Cascadian “Nones” vs Conservative Christians in Washington

Jason Pitzl-Waters —  June 17, 2012 — 21 Comments

Over the years I’ve written a lot about individuals who don’t claim adherence to any religion, dubbed “nones” by journalists and researchers. This group has exploded to around 16% of the population in the United States, and defies easy categorization. What we do know is that their growth is most explosive among younger people, and that “nones” aren’t anti-religioun per se, simply against what they feel institutionalized religion has become (ie polarized and fixated on culture war issues). Now, thanks to a ballot initiative in Washington state on gay marriage, it looks like we might see the first skirmish between socially conservative Christian voters, and this diverse grouping of the non-religious.

Gov. Chris Gregoire signing same-sex marriage law. Photo: Elaine Thompson/AP

Gov. Chris Gregoire signing same-sex marriage law. Photo: Elaine Thompson/AP

According to the 2010 U.S. Religion Census, more than half of the state’s 6.8 million residents don’t belong to a religious group. Preserve Marriage Washington, the organization behind the gay marriage petition (Referendum 74), is a coalition of community and faith groups, including the Washington State Catholic Conference. “Almost 4.4 million people are unclaimed, so that’s the group, that if they vote, will decide this referendum,” said Patricia O’Connell Killen, editor of “Religion and Public Life in the Pacific Northwest: The None Zone,” and academic vice president at Gonzaga University. “Any political issue, whether it passes or fails, depends by and large on how the vast majority of these unchurched are persuaded.”

In short, those who want to preserve the right for same-sex couples to marry in Washington need to reach out to Cascadian “nones” to win this ballot initiative. What are “nones” in the Pacific Northwest like? According to the authors of “Cascadia: The Elusive Utopia,” they are “eclectically, informally, often deeply ‘spiritual.'” Specifically, New Age and nature-oriented spirituality loom large among “nones” here.

“According to the just-published “Cascadia: the Elusive Utopia.” … a lot of these “nones” in the Pacific Northwest are actually very spiritual, walking a path of their own making, but not into organized religions and churches. Sociology professor Mark Shibley of Southern Oregon University wrote the lead essay called “The Promise and Limits of Secular Spirituality in Cascadia.” “This region is different. The people here are not as connected to religious institutions,” he says. The alternative spirituality here shows itself in two main ways, Shibley notes: “nature spirituality,” such as you see in the secular environmental movement, and the more well-known New Age spirituality, where the gaze is shifted inward.”

Normally, whenever same-sex marriage has gone to the ballot boxes, it works against supporters of marriage equality. It is so successful that it has become something of a tactic to boost voter turnout among social conservatives during important election cycles (though that assertion is being questioned). This year, Washington joins Maryland, Maine and Minnesota in putting this issue up for a vote. However, we may see a reversal of fortunes in Washington where a majority of voters believe same-sex couples should be able to get married, and where gay marriage rights have bipartisan support. With a 4 percentage point margin, the outcome will almost certainly rest on turnout, and who will be able to motivate their supporters better.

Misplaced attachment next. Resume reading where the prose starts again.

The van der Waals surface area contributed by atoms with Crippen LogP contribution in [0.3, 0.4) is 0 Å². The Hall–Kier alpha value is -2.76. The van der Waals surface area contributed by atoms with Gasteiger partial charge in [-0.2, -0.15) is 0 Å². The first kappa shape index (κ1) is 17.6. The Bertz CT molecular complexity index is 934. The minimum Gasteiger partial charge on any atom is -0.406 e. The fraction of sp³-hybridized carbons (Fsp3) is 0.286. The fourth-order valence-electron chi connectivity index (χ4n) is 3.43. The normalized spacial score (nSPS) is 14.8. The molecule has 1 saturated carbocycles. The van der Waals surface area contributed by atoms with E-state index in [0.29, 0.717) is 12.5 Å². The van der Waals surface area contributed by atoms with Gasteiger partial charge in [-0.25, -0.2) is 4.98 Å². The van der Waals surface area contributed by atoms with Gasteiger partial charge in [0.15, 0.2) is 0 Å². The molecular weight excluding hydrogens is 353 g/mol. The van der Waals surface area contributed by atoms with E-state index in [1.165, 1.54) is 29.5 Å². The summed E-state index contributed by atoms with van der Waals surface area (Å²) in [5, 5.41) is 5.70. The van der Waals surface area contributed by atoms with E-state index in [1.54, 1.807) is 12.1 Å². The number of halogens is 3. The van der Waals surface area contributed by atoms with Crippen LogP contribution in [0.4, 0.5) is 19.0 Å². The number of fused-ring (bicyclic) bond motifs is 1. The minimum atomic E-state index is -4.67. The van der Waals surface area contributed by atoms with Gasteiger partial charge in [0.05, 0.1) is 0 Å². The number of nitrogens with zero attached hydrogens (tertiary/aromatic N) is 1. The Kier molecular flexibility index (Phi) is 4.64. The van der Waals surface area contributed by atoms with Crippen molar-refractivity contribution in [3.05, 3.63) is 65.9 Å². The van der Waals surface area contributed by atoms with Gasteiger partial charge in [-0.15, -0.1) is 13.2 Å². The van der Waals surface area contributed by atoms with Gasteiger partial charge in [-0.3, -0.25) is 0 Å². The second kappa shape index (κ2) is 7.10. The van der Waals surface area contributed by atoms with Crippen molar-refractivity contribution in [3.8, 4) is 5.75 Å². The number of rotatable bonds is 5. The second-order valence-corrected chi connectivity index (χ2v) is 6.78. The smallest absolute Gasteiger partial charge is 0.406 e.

Christian adherents as percentage of state population (2010).

Christian adherents as percentage of state population (2010).

Conservative Christians are rightfully praised for their ability in getting out the vote among their supporters. It is how the Religious Right, the Moral Majority, and other permutations of this bloc have been able to wield so much influence in the Republican party, and in politics in general. Washington in 2012 may see the beginning of a challenge to that legendary ground-game, but only if supporters of same-sex marriage know how to reach out to their “nones.” For once, Pagan organizations, New Age institutions, Unitarian-Universalist churches, alternative health outlets, and other touch-points for the non-religious demographic in Washington could be vital in mobilizing groups that are traditionally distrustful or apathetic about the political process. Because if Cascadian nones are truly the New Age, nature religion, do-it-yourselfers that researchers assert, then this could be a preview for what a truly post-Christian pluralistic political struggle will look like.

Jason Pitzl-Waters

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